The commentary is sometimes blurred on this album though between fact and fiction as stories also come from a personal perspective from Murphy. The ground shaking “Ain’t Nice” is Murphy retelling the recent break up he endured and looking back on himself, realising that he should have done things differently, but it’s too late now.

The title itself relates to free jazz, or jazz that can’t be lived off. And this idea of free moving sounds can be heard throughout as the band continues their run of genre blending songs, incorporating elements of punk, jazz, disco, electronic music and a huge helping of country. Shifting and moving between sounds almost seamlessly, going from the honky-tonk grooves of “I Feel Alive” to the euro-house infused “Girls And Boys” is quite the juxtaposition, and yet it they both carry the bands signature blend of entrancing and mysterious soundscapes. You can hear every influence as they wear them on their sleeves and yet they create a sound that feels fresh and ever evolving. To simply list them in the category of ‘punk’ would be an injustice to their strive for fresh and new ways to manipulate and mould each song to not only represent the emotion they are delivering, but also to have a personality of its own. This is perhaps highlighted on closer “In Spite Of Ourselves”, a cover of John Prine’s 1999 classic with Amy Taylor from Amyl and The Sniffers taking the part Iris DeMent originally sang. The once happy-go-lucky sound is transformed into a crunching and psychedelic infused unsettling ode to the love among the lower class. The beats are pounding, the guitars are sun drenched and the soundscape is erratic but it serves as prominent closer to an album full of bravado.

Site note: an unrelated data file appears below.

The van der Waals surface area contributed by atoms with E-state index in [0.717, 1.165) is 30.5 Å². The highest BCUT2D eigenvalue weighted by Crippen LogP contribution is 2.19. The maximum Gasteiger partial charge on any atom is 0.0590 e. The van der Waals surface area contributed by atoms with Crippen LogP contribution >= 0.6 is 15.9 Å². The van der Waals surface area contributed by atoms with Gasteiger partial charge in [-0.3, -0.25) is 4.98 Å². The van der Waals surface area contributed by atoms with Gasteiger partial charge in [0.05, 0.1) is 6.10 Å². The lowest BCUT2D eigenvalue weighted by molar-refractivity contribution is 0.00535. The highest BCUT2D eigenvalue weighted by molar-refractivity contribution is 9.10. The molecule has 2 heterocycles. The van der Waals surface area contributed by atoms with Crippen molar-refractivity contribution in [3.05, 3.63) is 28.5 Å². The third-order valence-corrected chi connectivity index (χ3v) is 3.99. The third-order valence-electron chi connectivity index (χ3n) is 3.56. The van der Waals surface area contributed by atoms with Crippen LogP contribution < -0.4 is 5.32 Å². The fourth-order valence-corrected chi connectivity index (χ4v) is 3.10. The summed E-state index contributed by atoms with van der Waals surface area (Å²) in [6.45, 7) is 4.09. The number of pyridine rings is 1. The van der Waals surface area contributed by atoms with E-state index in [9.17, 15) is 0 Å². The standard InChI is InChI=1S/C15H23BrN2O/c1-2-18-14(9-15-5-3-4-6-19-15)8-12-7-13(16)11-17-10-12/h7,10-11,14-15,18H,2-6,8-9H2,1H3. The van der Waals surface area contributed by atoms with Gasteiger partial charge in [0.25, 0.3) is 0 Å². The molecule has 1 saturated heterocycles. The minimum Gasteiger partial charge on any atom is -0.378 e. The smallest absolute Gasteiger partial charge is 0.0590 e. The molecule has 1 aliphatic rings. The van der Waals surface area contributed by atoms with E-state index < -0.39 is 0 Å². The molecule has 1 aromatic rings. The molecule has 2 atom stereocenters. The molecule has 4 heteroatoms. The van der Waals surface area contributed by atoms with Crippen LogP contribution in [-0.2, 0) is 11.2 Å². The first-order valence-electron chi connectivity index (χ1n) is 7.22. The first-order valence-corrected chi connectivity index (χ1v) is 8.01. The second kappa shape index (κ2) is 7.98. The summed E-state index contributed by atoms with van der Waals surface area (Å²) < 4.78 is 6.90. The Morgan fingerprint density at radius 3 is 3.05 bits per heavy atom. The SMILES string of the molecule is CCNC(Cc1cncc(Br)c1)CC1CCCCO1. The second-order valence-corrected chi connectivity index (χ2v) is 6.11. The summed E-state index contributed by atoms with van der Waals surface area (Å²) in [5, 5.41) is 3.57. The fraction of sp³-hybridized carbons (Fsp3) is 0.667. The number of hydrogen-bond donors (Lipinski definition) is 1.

One element that stands out more often than not in this album is the ever expanding sound design. The band captures a lo-fi feeling, whilst also allowing each sound to explode out and pound through the mix. Just take the rolling crunchy bass line of opener “Ain’t Nice”, mixed with the ringing synth interjects and scatty saxophone that appears to add a flavour of welcome warmth to the track. And “Into The Sun” is so luscious on your ears that you can almost feel yourself floating away into the eternal brightness as the phaser smothered guitar lines and chugging bass line carries you on your ascent.

There are moments however on the album that can sometimes get lost in the sound play whilst not really progressing the album to anywhere new, like on “6 Shooter” that although keeps with the bands pulsing sound seems to spend it’s near 5 minute run time just rolling over the same riff with different interjections occasionally appearing to try and add something new; it may work in a live setting but on the album just takes too much away from the impactful songs that surround it. The opposite can be said however for “Secret Canine Agent” which packs so many sleek and apprehensive sounding elements backed by the driving groove into its 1 minute 45 seconds that you’re just left begging for more.